US Senator Proposes Ban on Lootboxes; Pay-to-Win Aimed at Kids

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United States Senator Josh Hawley (R, Missouri) has proposed a bill to ban lootboxes and pay-to-win style DLC from games aimed at Children in the US.

Titled The Protecting Children from Abusive Games Act“, the bill would ban that form of DLC in games aimed at minors. This is defined via the Children’s Online Privacy Protection Act (COPPA).

That bill deemed websites that had criteria such as child-like avatars, content appropriate for children, using characters from popular children’s television would be deemed a website designed to be for children. Similar criteria is being used here to deem what games are aimed at children. However, the bill will also include “Games with wider audiences whose developers knowingly allow minor players to engage in microtransactions.”

The bill would be enforced via the Federal Trade Commission. In addition, state attorneys could file suits for residence of their states.

Releasing a statement via his own senate website, Hawley laid-out his concerns:

“Social media and video games prey on user addiction, siphoning our kids’ attention from the real world and extracting profits from fostering compulsive habits. No matter this business model’s advantages to the tech industry, one thing is clear: there is no excuse for exploiting children through such practices.

“When a game is designed for kids, game developers shouldn’t be allowed to monetize addiction. And when kids play games designed for adults, they should be walled off from compulsive microtransactions. Game developers who knowingly exploit children should face legal consequences.”

Hawley cites a “notorious example” of this with Candy Crush. As additional lives are earned over time, players can buy things to make the game easier or have more lives. Hawley notes the $149.99 Luscious Bundle comes with 1000 units of in-game currency, a variety pack of boosters to make the game easier, and 24 hours of unlimited lives. This bundle is marked as being “Best Value”. Hawley also states the developer’s (King) parent company Activision Blizzard earns $2 billion annually, with the game having 268 million monthly active users.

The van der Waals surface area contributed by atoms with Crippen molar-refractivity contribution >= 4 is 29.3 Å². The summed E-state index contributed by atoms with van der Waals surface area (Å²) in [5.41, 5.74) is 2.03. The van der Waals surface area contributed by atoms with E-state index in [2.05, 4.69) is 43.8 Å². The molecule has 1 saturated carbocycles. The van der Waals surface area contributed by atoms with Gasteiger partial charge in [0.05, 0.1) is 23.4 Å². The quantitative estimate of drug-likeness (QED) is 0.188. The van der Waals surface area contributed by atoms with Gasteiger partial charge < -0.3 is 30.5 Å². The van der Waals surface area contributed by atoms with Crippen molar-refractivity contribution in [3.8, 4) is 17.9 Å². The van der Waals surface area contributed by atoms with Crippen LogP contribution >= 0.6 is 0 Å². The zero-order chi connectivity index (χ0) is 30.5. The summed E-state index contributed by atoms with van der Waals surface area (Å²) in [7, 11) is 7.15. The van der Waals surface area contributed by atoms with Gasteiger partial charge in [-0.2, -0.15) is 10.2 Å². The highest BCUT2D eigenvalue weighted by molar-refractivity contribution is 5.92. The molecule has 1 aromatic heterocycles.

The Entertainment Software Association rebutted against Hawley’s comments in a statement, claiming parents already had the tools necessary to prevent predatory sales:

“Numerous countries, including Ireland, Germany, Sweden, Denmark, Australia, New Zealand, and the United Kingdom, determined that loot boxes do not constitute gambling. We look forward to sharing with the senator the tools and information the industry already provides that keeps the control of in-game spending in parents’ hands. Parents already have the ability to limit or prohibit in-game purchases with easy to use parental controls.”

This is not the first US Senator to show concern about lootboxes. In 2017 Senator Chris Lee (Democrat, Hawaii) proposed banning the sale of lootboxes to anyone under 21. The US Justice Department also declared all internet gambling illegal in January 2019. Many officials and the general public still debate as to whether lootboxes count as a form of gambling.

In the ongoing controversy surrounding lootboxes, several other countries threatened to take legal action against developers. EA even removed premium currency from FIFA 18 and FIFA 19 after Belgium authorities made their they deemed lootboxes as being on-par with gambling. In addition several companies pulled their games from service within Belgium. As aforementioned and as of this time of writing,  the United Kingdom still deems that lootboxes are not akin to gambling.

What do you think? Is this a necessary measure, or too much government over site? Sound off in the comments below!


Ryan was a former Niche Gamer contributor.

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